Neil Gaiman, known primarily for his comics work and novels, is a master of creating short stories. Long-time Gaiman readers should recognize the stories that inspired these four shorts, two adapted from prose and two from poems, while those new to his writing outside of the world of comics are introduced to these four pieces that celebrate the power of story and storytelling.
The first entry, “The Problem of Susan,” was originally published as text in Flights: Extreme Visions of Fantasy Volume II, edited by Al Sarrantonio (2004) and has been republished several times since then in various collections of horror and fantasy tales. Here, the story is brought to life by illustrator P. Craig Russell with colors by Lovern Kindzierski. An elderly woman, Professor Hastings, is being interviewed about her academic work with children’s literature when she reveals that she is still in mourning for her entire family, who died in a train crash when she was much younger. Although her first name is never mentioned, there are numerous hints in her conversation that imply that she is Susan Pevensie from the Narnia books. While Susan and Narnia are highlighted in the story, there is also a strong focus on the reading of children’s literature through time. This storyteller appreciates the inclusion of conversation fragments such as “…the Grimms’ stories were collected for adults and, when the Grimms realized the books were being read in the nursery, were bowdlerized to make them more appropriate” (16). The fantasy and dream sequences are in bright and vivacious colors, while the scenes with the older woman are in earthier tones. Facial expressions in both realms are exquisite.
“Locks,” an adaptation of a poem, continues the pattern of children’s literature and storytelling. In this reworking of the familiar nursery rhyme, Gaiman offers insight on the storytelling ritual between a father and his young daughter and how the two have quite diverse perceptions of the plot line. Russell was responsible for the illustrations and Kindzierski for the coloring in this adaptation of a story first written for Gaiman’s two-year old daughter (1999).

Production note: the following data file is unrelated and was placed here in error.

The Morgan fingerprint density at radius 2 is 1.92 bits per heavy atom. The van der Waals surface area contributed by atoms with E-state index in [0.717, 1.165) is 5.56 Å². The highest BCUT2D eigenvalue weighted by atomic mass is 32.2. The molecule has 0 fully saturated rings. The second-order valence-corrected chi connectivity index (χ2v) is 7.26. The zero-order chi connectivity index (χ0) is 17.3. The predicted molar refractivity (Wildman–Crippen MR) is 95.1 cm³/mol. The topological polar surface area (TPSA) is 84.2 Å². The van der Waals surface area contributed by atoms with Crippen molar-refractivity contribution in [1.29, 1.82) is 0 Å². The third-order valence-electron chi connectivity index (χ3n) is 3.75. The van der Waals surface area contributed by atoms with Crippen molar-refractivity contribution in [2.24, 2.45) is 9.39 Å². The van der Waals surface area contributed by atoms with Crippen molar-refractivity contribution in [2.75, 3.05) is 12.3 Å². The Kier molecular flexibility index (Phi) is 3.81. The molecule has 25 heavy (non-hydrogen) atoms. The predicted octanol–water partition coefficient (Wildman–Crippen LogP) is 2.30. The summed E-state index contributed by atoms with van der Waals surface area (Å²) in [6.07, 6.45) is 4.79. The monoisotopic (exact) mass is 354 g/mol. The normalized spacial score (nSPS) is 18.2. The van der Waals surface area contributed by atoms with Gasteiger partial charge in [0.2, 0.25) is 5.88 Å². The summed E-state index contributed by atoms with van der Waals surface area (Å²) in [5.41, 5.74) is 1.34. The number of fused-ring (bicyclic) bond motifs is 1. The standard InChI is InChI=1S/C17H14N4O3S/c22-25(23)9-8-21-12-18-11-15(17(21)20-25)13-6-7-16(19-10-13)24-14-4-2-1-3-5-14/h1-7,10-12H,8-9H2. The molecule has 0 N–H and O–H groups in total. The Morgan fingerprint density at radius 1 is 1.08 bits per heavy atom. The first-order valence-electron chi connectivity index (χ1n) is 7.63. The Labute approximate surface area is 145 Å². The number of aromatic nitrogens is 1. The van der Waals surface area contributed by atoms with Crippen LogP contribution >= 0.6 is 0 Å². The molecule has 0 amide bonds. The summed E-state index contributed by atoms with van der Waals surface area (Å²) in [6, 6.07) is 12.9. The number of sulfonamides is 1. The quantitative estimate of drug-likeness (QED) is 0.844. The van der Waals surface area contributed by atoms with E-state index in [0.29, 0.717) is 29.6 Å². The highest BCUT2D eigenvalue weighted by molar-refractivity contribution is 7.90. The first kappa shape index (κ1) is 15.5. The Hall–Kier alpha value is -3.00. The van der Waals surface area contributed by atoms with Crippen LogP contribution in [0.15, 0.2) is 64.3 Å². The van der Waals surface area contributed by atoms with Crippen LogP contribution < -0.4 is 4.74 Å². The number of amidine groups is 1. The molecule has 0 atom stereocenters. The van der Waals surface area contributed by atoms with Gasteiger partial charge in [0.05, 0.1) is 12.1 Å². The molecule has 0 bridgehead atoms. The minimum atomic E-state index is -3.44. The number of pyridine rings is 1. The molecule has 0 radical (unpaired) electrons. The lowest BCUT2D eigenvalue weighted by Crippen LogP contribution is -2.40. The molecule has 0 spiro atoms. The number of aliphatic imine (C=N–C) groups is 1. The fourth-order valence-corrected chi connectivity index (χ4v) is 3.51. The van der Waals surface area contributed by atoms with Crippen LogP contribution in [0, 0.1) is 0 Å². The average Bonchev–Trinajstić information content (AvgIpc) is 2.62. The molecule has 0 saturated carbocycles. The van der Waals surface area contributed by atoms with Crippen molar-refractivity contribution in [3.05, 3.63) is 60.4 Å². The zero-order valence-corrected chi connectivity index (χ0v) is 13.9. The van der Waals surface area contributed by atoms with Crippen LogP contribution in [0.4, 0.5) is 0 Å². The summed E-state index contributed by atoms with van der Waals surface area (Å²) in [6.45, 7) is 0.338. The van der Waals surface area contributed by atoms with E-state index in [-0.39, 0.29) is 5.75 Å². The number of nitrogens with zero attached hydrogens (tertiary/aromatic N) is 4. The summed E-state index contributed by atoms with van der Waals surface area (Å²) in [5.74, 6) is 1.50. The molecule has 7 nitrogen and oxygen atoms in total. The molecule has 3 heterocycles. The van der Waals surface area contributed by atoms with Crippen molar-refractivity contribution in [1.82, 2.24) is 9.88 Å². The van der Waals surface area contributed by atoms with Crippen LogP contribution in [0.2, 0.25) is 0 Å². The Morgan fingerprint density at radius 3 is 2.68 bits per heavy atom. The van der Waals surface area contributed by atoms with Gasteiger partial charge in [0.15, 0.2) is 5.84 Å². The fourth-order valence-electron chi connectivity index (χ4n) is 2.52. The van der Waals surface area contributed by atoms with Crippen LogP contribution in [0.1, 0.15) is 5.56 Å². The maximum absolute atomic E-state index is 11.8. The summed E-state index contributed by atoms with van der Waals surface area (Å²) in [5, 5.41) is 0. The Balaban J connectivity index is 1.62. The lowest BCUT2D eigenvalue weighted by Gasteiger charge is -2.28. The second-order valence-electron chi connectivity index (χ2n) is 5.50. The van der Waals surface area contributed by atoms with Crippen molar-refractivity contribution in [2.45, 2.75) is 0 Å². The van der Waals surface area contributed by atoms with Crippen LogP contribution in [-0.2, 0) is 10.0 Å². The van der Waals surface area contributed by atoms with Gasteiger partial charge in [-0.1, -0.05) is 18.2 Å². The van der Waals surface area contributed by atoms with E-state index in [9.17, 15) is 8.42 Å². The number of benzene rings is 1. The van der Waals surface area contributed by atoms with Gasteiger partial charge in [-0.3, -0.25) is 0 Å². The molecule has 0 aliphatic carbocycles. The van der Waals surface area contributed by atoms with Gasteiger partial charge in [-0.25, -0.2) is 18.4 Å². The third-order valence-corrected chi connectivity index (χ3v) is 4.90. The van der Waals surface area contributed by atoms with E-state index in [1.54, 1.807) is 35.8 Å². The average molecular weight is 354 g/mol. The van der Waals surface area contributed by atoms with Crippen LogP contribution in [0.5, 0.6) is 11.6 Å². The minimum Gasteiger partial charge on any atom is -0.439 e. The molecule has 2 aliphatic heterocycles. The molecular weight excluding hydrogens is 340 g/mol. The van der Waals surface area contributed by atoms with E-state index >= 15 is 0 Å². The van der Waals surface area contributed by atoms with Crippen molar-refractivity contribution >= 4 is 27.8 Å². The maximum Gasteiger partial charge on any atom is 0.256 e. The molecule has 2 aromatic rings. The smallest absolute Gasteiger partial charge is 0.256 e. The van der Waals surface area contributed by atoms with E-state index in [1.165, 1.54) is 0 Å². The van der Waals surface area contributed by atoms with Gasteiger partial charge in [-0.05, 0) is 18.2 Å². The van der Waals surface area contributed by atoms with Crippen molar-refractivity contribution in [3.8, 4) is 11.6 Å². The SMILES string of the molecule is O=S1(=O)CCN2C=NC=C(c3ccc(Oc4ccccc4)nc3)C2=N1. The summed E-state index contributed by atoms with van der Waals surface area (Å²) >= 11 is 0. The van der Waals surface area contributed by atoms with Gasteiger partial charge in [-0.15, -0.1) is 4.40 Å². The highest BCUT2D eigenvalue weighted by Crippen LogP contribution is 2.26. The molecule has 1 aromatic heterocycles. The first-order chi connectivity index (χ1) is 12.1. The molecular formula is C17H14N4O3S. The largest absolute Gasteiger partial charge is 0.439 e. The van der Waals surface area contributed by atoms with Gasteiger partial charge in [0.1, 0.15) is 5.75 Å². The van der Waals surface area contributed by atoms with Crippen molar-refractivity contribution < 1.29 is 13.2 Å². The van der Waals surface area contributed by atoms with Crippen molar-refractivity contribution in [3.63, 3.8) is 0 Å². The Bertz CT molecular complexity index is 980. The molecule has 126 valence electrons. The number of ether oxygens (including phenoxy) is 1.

The third tale, and my favorite, is dedicated to Ray Bradbury. There is a strong echo of the folktale of “The Twelve Months” at the beginning of “October in the Chair,” illustrated by Scott Hampton. The months, in human form, have regular meetings to tell stories. October has the chair and relates the sobering adventures of a young boy, Runt, who runs away from home and is befriended by a young male ghost. The tale of a story within a story, first published in 2002, was written to explore Gaiman’s idea of writing about two young boys, one living and the other a ghost, and preceded his successful novel, The Graveyard Book. The story won the Locus Award for Best Short Story (2003). The illustrations here are much darker and not just because much of the action takes place around the campfire at night. Hampton provides a frightening vision, which adds to the authenticity and effectiveness of the tale and the storytelling session. “And they touched hands as they walked away from the fire’s orange embers, taking their stories with them back into the dark” (68).
The final entry, “The Day the Saucers Came,” with artwork by Paul Chadwick, is a poem comprised of seven splash pages with blocks of text nestled among the fanciful and exotic illustrations. Alien invasions, zombies, Ragnarok, and other calamitous events all go by unobserved by the young woman awaiting a phone call from the individual reciting the poem. Each of the full page illustrations have a great deal to unpack, offering a visual feast and diverse interpretations. Highly recommended for Gaiman fans and those who appreciate the power of story and storytelling regardless of the format!
The Problem of Susan and Other Stories
By Neil Gaiman
Art by P. Craig Russell Scott Hampton Paul Chadwick
Dark Horse, 2019
Publisher Age Rating: 14+